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2014 Brazilian economic crisis

From Wikipedia, the free encyclopedia

January 2016 cover of The Economist magazine about the crisis. The cover depicts then-president Dilma Rousseff
January 2016 cover of The Economist magazine about the crisis. The cover depicts then-president Dilma Rousseff
Change in GDP from 2010 to 2016 in Brazil.[1] Growth slowed significantly in 2014 which was followed by two consecutive drops.
Change in GDP from 2010 to 2016 in Brazil.[1] Growth slowed significantly in 2014 which was followed by two consecutive drops.

From mid 2014 to 2016, Brazil experienced a severe economic crisis.[2][3] The economic crisis became coupled with a political crisis in Brazil that resulted in the impeachment of president Dilma Rousseff and in widespread dissatisfaction with the political system.

In 2015, Brazil's gross domestic product (GDP) fell by 3.9% due to a drop in salaries, restrictions on credit and a rise in the basic interest rate. In 2016, Brazil's GDP fell by 3.6% with reductions across all sectors of the economy. It was the first time since 1931 that the GDP had fallen in two consecutive years. In the first quarter of 2017 the GDP rose 1.4%, finally ending the recession. [4]

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  • ✪ The 2008 Financial Crisis: Crash Course Economics #12
  • ✪ Recession, Hyperinflation, and Stagflation: Crash Course Econ #13
  • ✪ Brazil: Financial Crisis and Grand Corruption - The Way Forward



Economic context

Brazil's economy depends on the exportation of commodities, especially iron ore, petroleum, and soy. There was a significant increase in the price of those commodities from the late 1990s until 2012. That was due in part to the increasing demand of China. That period was, therefore, a favorable time in Brazil's economy. The left-wing government of Lula enjoyed the opportunity to redistribute wealth via welfare programs and by increasing the minimum wage, seeking to increase consumption.[5]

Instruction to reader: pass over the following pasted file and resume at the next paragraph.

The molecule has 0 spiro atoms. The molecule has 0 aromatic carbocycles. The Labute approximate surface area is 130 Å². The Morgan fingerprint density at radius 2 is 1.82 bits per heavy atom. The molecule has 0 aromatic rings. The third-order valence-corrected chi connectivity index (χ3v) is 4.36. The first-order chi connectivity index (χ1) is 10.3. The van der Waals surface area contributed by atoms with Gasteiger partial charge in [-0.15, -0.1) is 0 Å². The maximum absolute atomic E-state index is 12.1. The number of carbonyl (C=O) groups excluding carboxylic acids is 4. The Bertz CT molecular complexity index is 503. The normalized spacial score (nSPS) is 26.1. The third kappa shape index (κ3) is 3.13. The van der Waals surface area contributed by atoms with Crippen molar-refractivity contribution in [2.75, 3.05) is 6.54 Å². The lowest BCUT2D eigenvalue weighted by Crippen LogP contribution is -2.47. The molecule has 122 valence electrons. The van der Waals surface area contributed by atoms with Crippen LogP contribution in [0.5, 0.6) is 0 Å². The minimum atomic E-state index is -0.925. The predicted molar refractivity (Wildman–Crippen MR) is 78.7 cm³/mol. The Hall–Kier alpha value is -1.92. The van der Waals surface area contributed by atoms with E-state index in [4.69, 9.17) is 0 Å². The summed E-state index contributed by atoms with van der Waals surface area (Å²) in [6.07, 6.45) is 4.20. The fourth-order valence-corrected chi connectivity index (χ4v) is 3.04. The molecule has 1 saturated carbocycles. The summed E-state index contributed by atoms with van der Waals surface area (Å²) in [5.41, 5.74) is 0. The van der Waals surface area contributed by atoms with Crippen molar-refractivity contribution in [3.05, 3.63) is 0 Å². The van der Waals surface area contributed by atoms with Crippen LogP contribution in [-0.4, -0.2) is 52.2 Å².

Slowdown of the Chinese economy and fall in commodity prices

According to Steve Tobin, who works in the International Labour Organization (ILO), the decrease of the external demand, particularly from China, plus the fall in the prices of commodities, contributed to the crisis. However, according to Tobin, this unfavorable international scenario ended up revealing structural weaknesses of the country, such as low productivity.[6]

Silvia Matos, researcher in the Getúlio Vargas Foundation, a Brazilian think-tank and university, concluded that external factors were responsible for 30% of the crisis.[7]

Errors in the macroeconomic policies

According to a minister of the cabinet of ex-president Lula, there was excessive spending and subsidies in Dilma's government, which generated an increase in the national debt and the debt of families. Gustavo Franco, former president of the Central Bank of Brazil, affirmed that the causes of the crisis were entirely self-inflicted, and they were related to "faulty local macroeconomic measures that went wrong".[8]

Political instability

In the same year the crisis began, a major corruption scheme was discovered and was being investigated in the Operation Car Wash, which involved top politicians and huge companies, such as the oil giant Petrobras. It is estimated that Car Wash caused a contraction in the GDP of Brazil of 1 to 1.5%. [9]



Before the recession, Brazil's unemployment rate hovered around 6.8% for most of 2014 and had been generally increasing since February 2015, averaging 8.5% in 2015. The economy lost more than 1.5 million jobs throughout 2015, fueling public discontent against the political establishment and the political leadership of the Worker's Party and President Dilma Rousseff.[10] The unemployment rate continued to rise throughout 2016 to finish the year at 12.0%, with 12.3 million people unemployed and an estimated 2.8 million private-sector jobs cut over the preceding two years.[11]

Budget deficit